Eating healthy is crucial to better health in general. The right diet can help you maintain your weight, give you more energy and provide the vitamins and minerals you need for overall health and energy.
In today’s fast-paced world, however, it can be difficult to make the right food choices. Fast food and convenience foods make it easy to eat on the run and avoid making good nutritional choices. After a while, these habits can sabotage your long-term health.
Developing new eating habits can lead to better dietary choices, but it can take some time to establish these new habits. Experts state it can take up to 21 days to adopt a new habit and twice as long for it to take hold. Take the time to determine what your bad eating habits are (Do you tend to grab breakfast at a drive-through? Are high-fat, microwave dinners your default on busy days? Do you tend to snack late at night?), then swap them out for the following healthy habits that make eating healthier easier.
It is easy to sit down at the end of the day with a bag of chips and a sugary soda in front of the TV. If you stop buying chips and soda, the urge is satisfied by substituting healthier options. Try flavored, zero-calorie vitamin waters to satisfy your sweet tooth and stock your pantry with salty treats like pretzels that are lower in calories and fat than chips.
Stocking your home with fresh fruits is also a great way to eat healthier. Apples, bananas and fresh berries can all satisfy a sweets craving. Make sure the fruit is washed and ready to grab and put it where it is in plain site so you do not pass it over for something not as healthy. To make eating veggies easier, prep raw carrots, celery and other crudités in advance and keep them chilled in the fridge so you do not pass them over when you are hungry. Immediate gratification instead of having to prepare vegetables can make a difference.
Cruising the grocery aisles and tossing every yummy thing into the cart sets you up for failure if you are trying to make better dietary choices. You need to not only have more healthy foods on hand but eliminate the temptation of unhealthy choices. Stop buying sugary snacks and high-fat foods, replacing them with lean meats, fruits and vegetables and whole-grain foods. If you have healthy ingredients, you will make healthy meals.
Dining out can also be a temptation when you are trying to eat healthier. When going to restaurants, avoid buffets. The temptation to try a little bit of everything can sabotage your dietary efforts, and the generous array of choices and unlimited portions can be hazardous. Order from the menu and look for lean proteins and low fat choices. Many restaurants now include nutritional information on their menus to make choosing wisely easier.
Many people view eating out as a form of entertainment. Trying new, rich dishes and indulging in dessert is pleasurable, but doing it too often is not a good idea. For others, going to a ball game is not complete until they have downed a few hot dogs and some nachos. Tying eating to entertainment is not a good habit because it becomes subconscious and you don’t even notice how much or what you are eating.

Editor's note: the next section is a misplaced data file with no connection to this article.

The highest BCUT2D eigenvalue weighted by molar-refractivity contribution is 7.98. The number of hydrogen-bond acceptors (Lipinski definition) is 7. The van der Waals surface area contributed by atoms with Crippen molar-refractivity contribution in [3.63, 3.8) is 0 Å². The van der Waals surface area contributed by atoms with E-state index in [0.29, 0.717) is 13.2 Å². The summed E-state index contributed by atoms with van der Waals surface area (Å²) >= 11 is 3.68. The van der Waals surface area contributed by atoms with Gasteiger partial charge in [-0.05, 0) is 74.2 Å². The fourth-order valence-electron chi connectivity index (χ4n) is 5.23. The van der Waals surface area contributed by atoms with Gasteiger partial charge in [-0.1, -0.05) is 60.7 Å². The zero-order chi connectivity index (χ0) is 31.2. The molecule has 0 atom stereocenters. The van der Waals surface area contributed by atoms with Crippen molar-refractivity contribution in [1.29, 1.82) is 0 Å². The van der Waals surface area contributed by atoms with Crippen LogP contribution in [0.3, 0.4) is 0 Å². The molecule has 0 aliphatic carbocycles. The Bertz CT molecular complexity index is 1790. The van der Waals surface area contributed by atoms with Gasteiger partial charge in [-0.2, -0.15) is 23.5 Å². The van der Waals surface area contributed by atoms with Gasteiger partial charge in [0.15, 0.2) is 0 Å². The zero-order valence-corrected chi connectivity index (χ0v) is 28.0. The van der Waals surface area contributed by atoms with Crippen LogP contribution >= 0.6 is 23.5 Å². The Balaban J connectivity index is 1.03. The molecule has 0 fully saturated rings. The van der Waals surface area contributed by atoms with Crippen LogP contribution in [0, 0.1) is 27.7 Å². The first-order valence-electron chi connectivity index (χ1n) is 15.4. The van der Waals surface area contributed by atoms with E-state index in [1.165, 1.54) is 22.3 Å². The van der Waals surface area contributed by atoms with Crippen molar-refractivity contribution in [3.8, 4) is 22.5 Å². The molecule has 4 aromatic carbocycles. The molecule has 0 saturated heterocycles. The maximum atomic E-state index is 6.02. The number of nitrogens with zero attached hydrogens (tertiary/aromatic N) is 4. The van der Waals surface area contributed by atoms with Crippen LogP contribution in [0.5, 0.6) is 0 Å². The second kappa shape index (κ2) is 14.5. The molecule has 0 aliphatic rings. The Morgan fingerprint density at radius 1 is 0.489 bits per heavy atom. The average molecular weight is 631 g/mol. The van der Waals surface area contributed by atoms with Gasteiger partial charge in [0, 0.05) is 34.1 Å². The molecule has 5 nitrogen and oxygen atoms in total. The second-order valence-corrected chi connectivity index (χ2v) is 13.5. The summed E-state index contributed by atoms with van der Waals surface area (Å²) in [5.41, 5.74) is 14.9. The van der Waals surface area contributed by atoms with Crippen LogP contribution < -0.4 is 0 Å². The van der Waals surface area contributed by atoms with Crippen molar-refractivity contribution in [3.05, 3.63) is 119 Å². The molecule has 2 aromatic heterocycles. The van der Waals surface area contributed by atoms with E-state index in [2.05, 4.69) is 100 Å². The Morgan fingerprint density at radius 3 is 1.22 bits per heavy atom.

Eating as a form of comfort is also dangerous. The most comforting foods are those rich and creamy or salty and high in fat. For most people, this is because those foods remind them of childhood food favorites recognized as unhealthy (fried chicken, macaroni and cheese, ice cream). There is nothing wrong with occasionally enjoying these foods, but using them as comfort instead of sustenance is not a good idea. When you reach for food for comfort, stop and think about whether you are really hungry or looking for something to soothe you. If it is the latter, go for a walk, read a good book, indulge in a bubble bath or find some other way to relax until the food craving passes.
Shopping for groceries can be a mine field when you are trying to improve your dietary choices. Planning your meals for the week ahead can help you limit purchases to healthy foods. It takes a bit of advance planning, but if you know you are making baked chicken one night and grilling fish the next, you are less likely to pick up hamburgers or TV dinners packed with fat and sodium. Having a list and sticking to it also makes shopping quicker, and cheaper, once you get to the store, which is a bonus for busy people.
If you tend to eat out or grab vending machine foods at work instead of eating a healthy lunch, advance planning can help. Pack a lunch the night before and take it with you so you have a healthy meal available when hunger strikes. Toss in some fresh fruit or a small package of granola to quell hunger pangs during that afternoon energy slump so you are not tempted by candy bars.
Making healthy dietary choices can be frustrating if you go it alone. Every time a friend asks you out for dinner or makes plans based around food, you are faced with temptation. If you partner with a friend who would also like to improve his or her eating habits, you dramatically increase your chances of success. You can cheer each other on, swap recipes and try new foods together. Cooking together periodically is a great way to socialize, try new, healthier recipes and support each other’s dietary goals.
There is accountability when you have a partner as well. If a craving hits you at night while you are plugged into a great movie on TV, call a friend and chat until the craving passes. Ask your friend for suggestions on what to eat that can calm the craving without ruining your healthy approach to eating. You may find by the end of the conversation, you no longer have the urge to overindulge.
Try these comfort food substitutes to stay on track:
You can find nearly endless substitutes on the internet for your favorite comfort foods.
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